Peter Davidson (ed.), Poetry and Revolution: An Anthology of British and Irish Verse 1625–1660

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Editor’s Note31 TO HER HUSBAND ONNEW YEAR'S DAY, 1651.

  • 1How swiftly time doth passe away,
  • 2Wher happines compleates the day!
  • 3Weeks, months, and years, but moments prove
  • 4To those that nobly are in love.
  • 5This computation's only knowne
  • 6To them that our pure flame can owne.
  • 7Succeeding yeares example take
  • 8By those are past; ther numbers wake
  • 9Envy, whilst with a will resigned,
  • Editor’s Note10No will is known till th'other's mind.

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Editor’s Note
31 Text: Tixall Poetry, 1813, see no. 30, p. 86. This poem is placed by Clifford amongst those which appear to be the work of Gertrude Aston (Mrs Henry Thimelby), daughter of Walter Aston, first Lord Aston of Forfar, and Gertrude Sadler. On the evidence of Tixall Poetry, pp. 213–15, she would seem to have been in her early twenties in 1636, when Sir Richard Fanshawe visited Tixall and wrote poems of compliment to her and her sister Constantia. She married Sir Henry Thimelby, who predeceased her in the 1650s. Her only child died soon after her husband and she became a nun in Louvain. Some forthright and affectionate letters addressed to her family in England are preserved by Clifford in his Tixall Letters, 1815. The date of her death is unknown.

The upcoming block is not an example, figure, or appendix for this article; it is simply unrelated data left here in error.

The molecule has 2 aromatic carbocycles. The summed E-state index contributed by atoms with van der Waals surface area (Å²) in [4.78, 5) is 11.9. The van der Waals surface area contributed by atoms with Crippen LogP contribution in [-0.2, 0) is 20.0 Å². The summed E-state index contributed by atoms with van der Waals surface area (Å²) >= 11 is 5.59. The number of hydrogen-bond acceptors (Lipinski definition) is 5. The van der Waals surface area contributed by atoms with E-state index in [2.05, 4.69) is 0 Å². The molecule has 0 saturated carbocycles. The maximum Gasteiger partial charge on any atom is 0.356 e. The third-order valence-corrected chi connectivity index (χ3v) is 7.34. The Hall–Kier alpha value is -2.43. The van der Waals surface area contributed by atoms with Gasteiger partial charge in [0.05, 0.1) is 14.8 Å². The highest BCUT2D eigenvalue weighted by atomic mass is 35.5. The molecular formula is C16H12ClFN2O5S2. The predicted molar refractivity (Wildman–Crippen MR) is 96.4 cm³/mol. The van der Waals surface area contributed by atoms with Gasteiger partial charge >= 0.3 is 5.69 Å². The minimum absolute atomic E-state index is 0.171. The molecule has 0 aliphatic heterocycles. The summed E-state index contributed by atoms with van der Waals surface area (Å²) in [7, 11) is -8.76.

Editor’s Note
31 10 till to
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